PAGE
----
Posts Tagged ‘edible gold’

Why I will never use edible liquid gold paint again

Sunday, July 5th, 2009
Purple and gold ribbon cake

Purple and gold ribbon cake

I created this cake for a 30th birthday. The client was someone who liked a bit of bling, so it seemed like the perfect opportunity to use the edible gold paint I’d bought recently and had been itching to use. She was also not a girly kind of girl, so pastels and pale colours were out. She struck me as someone who would appreciate bold colours so I chose royal purple and gold.

I had quite a limited time scale (2 days) for this project, so I opted to use real ribbons instead of making them from fondant (FYI: Just so you know, in Australia we refer to sugarpaste as fondant, so that’s what I’ll be calling it from this point on). I’d done several cakes previously with fondant ribbons and bows and wanted to branch out and do something a bit different while still retaining the kind of “gift” look as the client quite liked it. Also, I didn’t have enough time to find the right paste colours to achieve a nice deep purple and proper shiny gold, and certainly didn’t have time to experiment with trying to achieve it. The safest option was to find ribbons in the exact colours I wanted. Thankfully, Cakes-4-U is relatively close to my location and they are a wonderful source of ribbons and other cake decorating needs. They had exactly the ribbons I needed.

The client wanted a carrot cake, so I made that then let it cool overnight. The next day I split the cake and filled it with delicious cream cheese icing, which was also spread around the top and sides of the cake. I then made the fondant, rolled it out and covered the cake. I let the fondant dry a little bit then measured the ribbons and placed them on the cake, measuring to make sure they were evenly placed, and used a little bit of edible glue to secure them.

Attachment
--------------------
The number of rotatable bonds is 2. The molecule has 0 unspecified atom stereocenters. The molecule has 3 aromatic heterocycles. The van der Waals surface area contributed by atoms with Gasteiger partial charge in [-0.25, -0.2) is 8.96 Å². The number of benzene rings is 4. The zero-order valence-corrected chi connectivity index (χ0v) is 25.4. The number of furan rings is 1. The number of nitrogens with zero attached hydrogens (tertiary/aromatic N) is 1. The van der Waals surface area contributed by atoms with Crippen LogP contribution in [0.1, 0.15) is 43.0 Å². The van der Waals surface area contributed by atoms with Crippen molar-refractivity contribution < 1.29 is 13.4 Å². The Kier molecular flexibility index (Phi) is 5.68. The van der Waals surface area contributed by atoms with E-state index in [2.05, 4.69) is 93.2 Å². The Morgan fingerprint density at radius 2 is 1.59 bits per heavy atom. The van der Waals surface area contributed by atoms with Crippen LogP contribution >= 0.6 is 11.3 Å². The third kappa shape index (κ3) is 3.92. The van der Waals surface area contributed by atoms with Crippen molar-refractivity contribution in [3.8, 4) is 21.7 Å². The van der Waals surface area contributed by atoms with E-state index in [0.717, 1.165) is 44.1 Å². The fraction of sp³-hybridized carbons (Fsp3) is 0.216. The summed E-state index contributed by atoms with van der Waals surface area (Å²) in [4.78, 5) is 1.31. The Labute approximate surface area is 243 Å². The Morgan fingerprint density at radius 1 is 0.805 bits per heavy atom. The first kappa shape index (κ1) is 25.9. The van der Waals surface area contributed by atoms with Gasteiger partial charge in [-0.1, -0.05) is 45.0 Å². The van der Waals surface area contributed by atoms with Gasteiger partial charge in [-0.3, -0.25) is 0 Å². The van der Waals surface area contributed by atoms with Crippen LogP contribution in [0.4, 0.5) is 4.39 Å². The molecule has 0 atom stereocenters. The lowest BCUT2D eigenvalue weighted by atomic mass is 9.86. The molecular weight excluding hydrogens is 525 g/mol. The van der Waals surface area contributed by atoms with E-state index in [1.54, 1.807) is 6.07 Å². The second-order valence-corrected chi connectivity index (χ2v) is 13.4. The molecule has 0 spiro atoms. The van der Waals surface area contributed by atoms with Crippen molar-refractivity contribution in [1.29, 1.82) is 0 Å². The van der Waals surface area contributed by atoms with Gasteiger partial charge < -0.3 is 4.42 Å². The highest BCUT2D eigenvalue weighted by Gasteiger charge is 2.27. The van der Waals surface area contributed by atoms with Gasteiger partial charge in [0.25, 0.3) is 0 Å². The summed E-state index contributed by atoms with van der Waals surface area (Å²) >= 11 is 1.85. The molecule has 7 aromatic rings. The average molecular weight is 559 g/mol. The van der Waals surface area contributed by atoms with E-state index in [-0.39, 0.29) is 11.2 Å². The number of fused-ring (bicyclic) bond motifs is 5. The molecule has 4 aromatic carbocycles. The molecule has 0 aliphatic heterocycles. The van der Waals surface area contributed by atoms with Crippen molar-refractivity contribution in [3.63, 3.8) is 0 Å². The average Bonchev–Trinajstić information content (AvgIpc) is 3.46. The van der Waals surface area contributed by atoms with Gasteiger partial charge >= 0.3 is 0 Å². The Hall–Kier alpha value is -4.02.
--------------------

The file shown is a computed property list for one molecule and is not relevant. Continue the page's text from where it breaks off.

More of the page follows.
I wanted to use white flower paste to make the detailing on the sides and paint them with the edible liquid gold paint. I find the fondant I make doesn’t eject so well from detailed cutters as it is very soft and tends to stretch out of shape easily. I rolled out the flower paste and cut out the “figure eights”, using paste ejectors to get them out of the cutter cleanly. I let them dry a little bit before attempting the painting.

Now this is where it started to go slightly wrong. Firstly, the edible gold paint was not quite the same colour as the gold ribbons. It had a kind of orange hue to it rather than a yellow gold. Not a huge disaster, though it was disappointing. Secondly, it was the dickens to use! It was very very gluggy and seemed to dry very quickly and form little solid clumps which were impossible to get out without leaving a messy hole where the clump had been. Very frustrating! I had to make several of the figure eights to get perfect looking ones.

The next annoying thing came when I went to clean my lovely sable paint brush. Perhaps naively, I went and ran it under running water from the tap. This made the gold paint completely solidify and cling to the hairs of my brush! It was impossible to get out with water! In the end I had to get a paper towel and literally scrape it off. Not too many of the brush hairs came out fortunately.

All very frustrating. Fortunately, the client loved the cake so it was worth the pain. However I have learned a valuable lesson – stay away from edible liquid gold paint! I’ll definitely be using lustre powder with a bit of water from now on (it comes in a variety of shades of gold too!).